I'm going to take my time with this, because there's something I want to convey, and I want to get it right.
My work has been largely ignored for many years--since 2003, when I released my documentary, "In Another Life: Reincarnation in America," and even before, when I was maintaining this website as the supporting site for the film-in-progress. So, let us say, for more than two decades.
That's a long time to be shunned.
Sometimes I have expressed my frustration; and sometimes I've been philosophical about it. But always, underneath, I couldn't help but wondering, "why?" Not in a vague way--I mean, in a specific, articulate way. So what you do when you want to logically solve a problem, is you trouble-shoot.
I learned how to trouble-shoot when I was in video production. You're setting up to videotape, say, a speech. You've got power; you've got the tripod up, and you've run the cables for your audio. But there's a terrible, loud hum in the audio, and you have 15 minutes before the talk begins. If you can't solve it, the job is ruined (and, if you happen to be freelancing for someone else, your chances of ever being hired by that producer--and any of the other ones, if word gets around--are slim).
So you start posing hypotheses, and you start testing them, by altering one variable at a time. When I practiced this technique, I didn't know much about electronics. I didn't have to. All I needed to know was the principles of troubleshooting--which, as it turns out, are basically the scientific method.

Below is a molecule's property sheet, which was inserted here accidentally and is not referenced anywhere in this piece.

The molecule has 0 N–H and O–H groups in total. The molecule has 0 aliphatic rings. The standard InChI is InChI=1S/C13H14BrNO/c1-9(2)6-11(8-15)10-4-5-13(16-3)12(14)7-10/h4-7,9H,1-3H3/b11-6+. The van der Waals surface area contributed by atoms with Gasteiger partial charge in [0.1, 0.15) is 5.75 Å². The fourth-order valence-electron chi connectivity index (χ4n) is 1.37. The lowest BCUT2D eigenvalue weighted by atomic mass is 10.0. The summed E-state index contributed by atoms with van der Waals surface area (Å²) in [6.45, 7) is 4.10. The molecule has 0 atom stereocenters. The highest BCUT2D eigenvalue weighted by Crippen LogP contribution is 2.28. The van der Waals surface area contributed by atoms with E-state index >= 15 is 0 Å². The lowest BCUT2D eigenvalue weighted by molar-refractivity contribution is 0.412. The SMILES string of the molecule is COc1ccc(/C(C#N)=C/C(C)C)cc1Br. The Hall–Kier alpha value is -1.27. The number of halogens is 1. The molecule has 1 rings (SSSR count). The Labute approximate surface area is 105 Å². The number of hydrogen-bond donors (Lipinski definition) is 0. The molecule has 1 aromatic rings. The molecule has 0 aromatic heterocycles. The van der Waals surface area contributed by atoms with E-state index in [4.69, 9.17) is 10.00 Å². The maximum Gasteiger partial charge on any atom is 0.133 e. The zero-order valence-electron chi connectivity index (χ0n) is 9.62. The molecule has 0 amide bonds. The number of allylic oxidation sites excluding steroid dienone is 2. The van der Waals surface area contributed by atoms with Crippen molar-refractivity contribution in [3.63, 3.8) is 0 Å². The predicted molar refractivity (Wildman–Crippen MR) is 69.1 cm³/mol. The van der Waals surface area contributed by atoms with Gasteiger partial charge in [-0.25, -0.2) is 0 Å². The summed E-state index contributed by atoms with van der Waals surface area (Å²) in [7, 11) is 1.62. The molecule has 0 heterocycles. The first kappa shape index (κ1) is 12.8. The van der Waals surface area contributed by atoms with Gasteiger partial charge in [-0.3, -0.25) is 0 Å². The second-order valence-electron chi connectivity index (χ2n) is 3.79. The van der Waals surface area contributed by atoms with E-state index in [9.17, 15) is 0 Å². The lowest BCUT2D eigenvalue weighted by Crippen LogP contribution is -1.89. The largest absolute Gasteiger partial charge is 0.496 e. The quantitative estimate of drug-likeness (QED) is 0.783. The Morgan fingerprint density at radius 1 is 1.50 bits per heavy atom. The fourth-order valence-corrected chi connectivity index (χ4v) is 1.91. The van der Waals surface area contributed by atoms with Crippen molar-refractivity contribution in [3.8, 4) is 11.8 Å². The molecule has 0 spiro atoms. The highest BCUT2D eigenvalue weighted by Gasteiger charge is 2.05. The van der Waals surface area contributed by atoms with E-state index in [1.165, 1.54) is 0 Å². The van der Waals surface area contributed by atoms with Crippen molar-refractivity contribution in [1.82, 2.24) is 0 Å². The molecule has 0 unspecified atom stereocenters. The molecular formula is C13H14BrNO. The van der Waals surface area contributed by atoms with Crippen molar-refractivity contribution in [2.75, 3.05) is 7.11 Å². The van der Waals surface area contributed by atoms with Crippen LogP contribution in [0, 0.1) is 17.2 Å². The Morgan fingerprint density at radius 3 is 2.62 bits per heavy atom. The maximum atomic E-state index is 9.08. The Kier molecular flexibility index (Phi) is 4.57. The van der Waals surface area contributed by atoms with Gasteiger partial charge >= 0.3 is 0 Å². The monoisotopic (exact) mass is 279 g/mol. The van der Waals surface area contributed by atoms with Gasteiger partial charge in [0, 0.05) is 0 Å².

So the first hypothesis is that the power cables are running parallel for too long, too close to the audio cables. You separate them--no go. Next hypothesis is that the cable attaching to the camera input jack is faulty. You swap it out. No change. Third hypothesis is what I'll call "dirty power" (I don't know what that is, but I know it can cause this problem). I attach a "ground-lifter," one of those 50-cent rubber or plastic pieces which eliminates the third, round ground plug.
The audio is clear. That was the problem, and you have five more minutes to compose yourself before the speech begins.
Now, the question is, why is my work being ignored so vehemently? And it really is aggressive. It's like attending a party, and literally, not a single person will talk to you. If you try to talk to them, they act like they don't see you. Or even worse, they are polite, but then they walk away.
I've been experiencing this for 20 years.
So first hypothesis, I could be wrong. Maybe I'm imagining the strength of my results. I test that, and they test out okay. It's not that.
How about, people don't read e-books? But some people read e-books, while hardly anybody wants to read mine. So that's not it.
How about, my books are too long? People don't want to read 2,280 pages. But the do read this much--it's just that it's entertainment. Someone who will read a shelf full of romance fiction, or science fiction, totalling, say, 8,000 pages, won't read my book which is only a third as much.
Maybe it's dull reading--but it's actually fascinating reading. I made sure it was. Yes, it has to be scholarly; but it's one heck of a ride, if you have any kind of brain and like detective logic. It has intrigue, humor, love, idealism in the face of adversity, and pathos--and there is an incredible research finding every 10 or 20 pages. So it's not dull.
But maybe nobody likes to read anymore. Maybe they prefer video.